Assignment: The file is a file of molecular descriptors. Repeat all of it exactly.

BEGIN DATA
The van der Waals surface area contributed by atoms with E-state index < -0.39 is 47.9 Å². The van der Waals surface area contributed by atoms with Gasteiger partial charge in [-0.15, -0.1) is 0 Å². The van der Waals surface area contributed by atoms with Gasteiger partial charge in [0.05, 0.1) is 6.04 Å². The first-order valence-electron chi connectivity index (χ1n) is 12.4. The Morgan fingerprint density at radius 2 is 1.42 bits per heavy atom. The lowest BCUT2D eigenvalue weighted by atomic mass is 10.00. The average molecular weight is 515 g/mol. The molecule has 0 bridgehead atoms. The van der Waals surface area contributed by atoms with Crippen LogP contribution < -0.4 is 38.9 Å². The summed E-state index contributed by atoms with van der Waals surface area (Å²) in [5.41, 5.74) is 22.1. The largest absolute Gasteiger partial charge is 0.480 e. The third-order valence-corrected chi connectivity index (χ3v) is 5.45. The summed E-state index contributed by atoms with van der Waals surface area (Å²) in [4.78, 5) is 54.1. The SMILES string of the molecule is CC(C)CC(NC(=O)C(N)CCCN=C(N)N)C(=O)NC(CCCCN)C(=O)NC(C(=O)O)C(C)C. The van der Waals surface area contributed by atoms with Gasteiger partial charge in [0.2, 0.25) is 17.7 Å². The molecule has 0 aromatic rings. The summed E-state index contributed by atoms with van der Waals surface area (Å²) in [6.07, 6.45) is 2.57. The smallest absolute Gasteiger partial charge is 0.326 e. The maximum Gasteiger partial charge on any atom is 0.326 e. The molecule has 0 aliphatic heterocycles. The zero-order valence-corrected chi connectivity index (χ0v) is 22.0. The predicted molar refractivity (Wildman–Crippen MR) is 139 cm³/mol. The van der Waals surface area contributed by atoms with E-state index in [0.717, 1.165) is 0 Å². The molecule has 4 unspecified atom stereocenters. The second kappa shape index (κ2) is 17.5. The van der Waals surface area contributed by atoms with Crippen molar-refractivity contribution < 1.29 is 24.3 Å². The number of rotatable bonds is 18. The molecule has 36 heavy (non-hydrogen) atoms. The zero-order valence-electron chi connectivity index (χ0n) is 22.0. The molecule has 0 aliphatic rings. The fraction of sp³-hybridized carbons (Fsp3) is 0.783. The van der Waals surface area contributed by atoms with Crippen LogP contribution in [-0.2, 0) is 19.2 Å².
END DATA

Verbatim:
The van der Waals surface area contributed by atoms with E-state index < -0.39 is 47.9 Å². The van der Waals surface area contributed by atoms with Gasteiger partial charge in [-0.15, -0.1) is 0 Å². The van der Waals surface area contributed by atoms with Gasteiger partial charge in [0.05, 0.1) is 6.04 Å². The first-order valence-electron chi connectivity index (χ1n) is 12.4. The Morgan fingerprint density at radius 2 is 1.42 bits per heavy atom. The lowest BCUT2D eigenvalue weighted by atomic mass is 10.00. The average molecular weight is 515 g/mol. The molecule has 0 bridgehead atoms. The van der Waals surface area contributed by atoms with Crippen LogP contribution < -0.4 is 38.9 Å². The summed E-state index contributed by atoms with van der Waals surface area (Å²) in [5.41, 5.74) is 22.1. The largest absolute Gasteiger partial charge is 0.480 e. The third-order valence-corrected chi connectivity index (χ3v) is 5.45. The summed E-state index contributed by atoms with van der Waals surface area (Å²) in [4.78, 5) is 54.1. The SMILES string of the molecule is CC(C)CC(NC(=O)C(N)CCCN=C(N)N)C(=O)NC(CCCCN)C(=O)NC(C(=O)O)C(C)C. The van der Waals surface area contributed by atoms with Gasteiger partial charge in [0.2, 0.25) is 17.7 Å². The molecule has 0 aromatic rings. The summed E-state index contributed by atoms with van der Waals surface area (Å²) in [6.07, 6.45) is 2.57. The smallest absolute Gasteiger partial charge is 0.326 e. The maximum Gasteiger partial charge on any atom is 0.326 e. The molecule has 0 aliphatic heterocycles. The zero-order valence-corrected chi connectivity index (χ0v) is 22.0. The predicted molar refractivity (Wildman–Crippen MR) is 139 cm³/mol. The van der Waals surface area contributed by atoms with E-state index in [0.717, 1.165) is 0 Å². The molecule has 4 unspecified atom stereocenters. The second kappa shape index (κ2) is 17.5. The van der Waals surface area contributed by atoms with Crippen molar-refractivity contribution < 1.29 is 24.3 Å². The number of rotatable bonds is 18. The molecule has 36 heavy (non-hydrogen) atoms. The zero-order valence-electron chi connectivity index (χ0n) is 22.0. The molecule has 0 aliphatic rings. The fraction of sp³-hybridized carbons (Fsp3) is 0.783. The van der Waals surface area contributed by atoms with Crippen LogP contribution in [-0.2, 0) is 19.2 Å².